Roz: My style is to do whatever is going to get the crowd the loudest. I am a fucking ham on stage so when I hear the “woop woop!” I become absolutely addicted to the roar of the crowd. If I’m doing something and I see them get a little bit louder than they were before, I keep doing it. Right now I would say I’m in kind of like a contempo phase. I go through phases all the time. There’s always a Beyoncé situation but you now sometime it’s the ballad Beyoncé, sometimes it’s the early Beyoncé where she’s just singing about paying the bills and now “trow shit in your face” Lemonade Beyoncé – basically my style changes with Beyoncé.

BK: What are you currently most excited about in the world of pole dancing and it doesn’t need to be a pole star, it can be one of your students, it can be an instructor. Who really gets you going in the pole world now?

Roz: I would say I think my students. They make the biggest, most consistent impact on me day to day. I gave up watching pole videos on YouTube and pole stars years ago because I would just start looking and comparing myself. I would watch a video and end up crying and getting depressed. Literally crying cause I couldn’t do that like them. I felt like such a failure and I wasn’t able to separate myself from where I’m at versus where I wanted to be and feel like that’s ok. I really like my beginners students. I understand them. I would also love to meet Emma O’Toole because she’s a plus size dancer, has her own studio in the U.K and she can do an Iron X . All I wanna do is a fucking Iron X .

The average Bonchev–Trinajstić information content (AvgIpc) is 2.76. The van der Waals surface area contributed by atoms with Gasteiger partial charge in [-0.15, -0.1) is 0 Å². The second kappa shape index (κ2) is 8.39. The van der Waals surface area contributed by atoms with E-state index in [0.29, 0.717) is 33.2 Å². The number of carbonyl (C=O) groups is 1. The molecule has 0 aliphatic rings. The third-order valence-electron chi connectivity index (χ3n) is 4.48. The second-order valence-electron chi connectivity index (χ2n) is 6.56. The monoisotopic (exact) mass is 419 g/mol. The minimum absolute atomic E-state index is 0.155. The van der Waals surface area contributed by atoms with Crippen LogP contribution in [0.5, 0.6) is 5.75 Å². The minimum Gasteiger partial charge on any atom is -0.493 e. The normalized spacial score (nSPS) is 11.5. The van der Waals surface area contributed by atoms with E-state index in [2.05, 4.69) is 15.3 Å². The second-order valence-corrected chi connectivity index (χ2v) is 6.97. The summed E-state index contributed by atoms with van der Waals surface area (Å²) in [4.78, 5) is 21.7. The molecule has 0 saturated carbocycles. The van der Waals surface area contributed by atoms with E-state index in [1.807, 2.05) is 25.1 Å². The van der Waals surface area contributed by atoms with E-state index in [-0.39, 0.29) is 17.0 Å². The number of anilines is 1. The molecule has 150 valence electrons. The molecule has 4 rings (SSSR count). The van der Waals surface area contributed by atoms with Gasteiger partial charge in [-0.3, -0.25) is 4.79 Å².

BK: I’ve seen some videos of you and you’re almost there.

Roz: I’m so close I’m like a crooked Y.

BK: HA! This has been great. Thanks so much for speaking with us and being so candid! Is there anything else you’d like to add?

Roz: I actually have a documentary coming out, Dangerous Curves, which is pretty cool.  I didn’t produce it but I’m in it. A couple of my friends from high school decided to follow me around for a year and half with a camera. I’m excited about it; it’s going to be screening at a film festival in Brooklyn in July.

You can find out more about Roz “the diva” at rozthediva.com

 

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Veruca Blue
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Veruca Blue

" calls Southern California her home. You can find her learning to fly in her studio www.aeriformarts.com or read more of her adventures at www.fear-of-flight.com "
Veruca Blue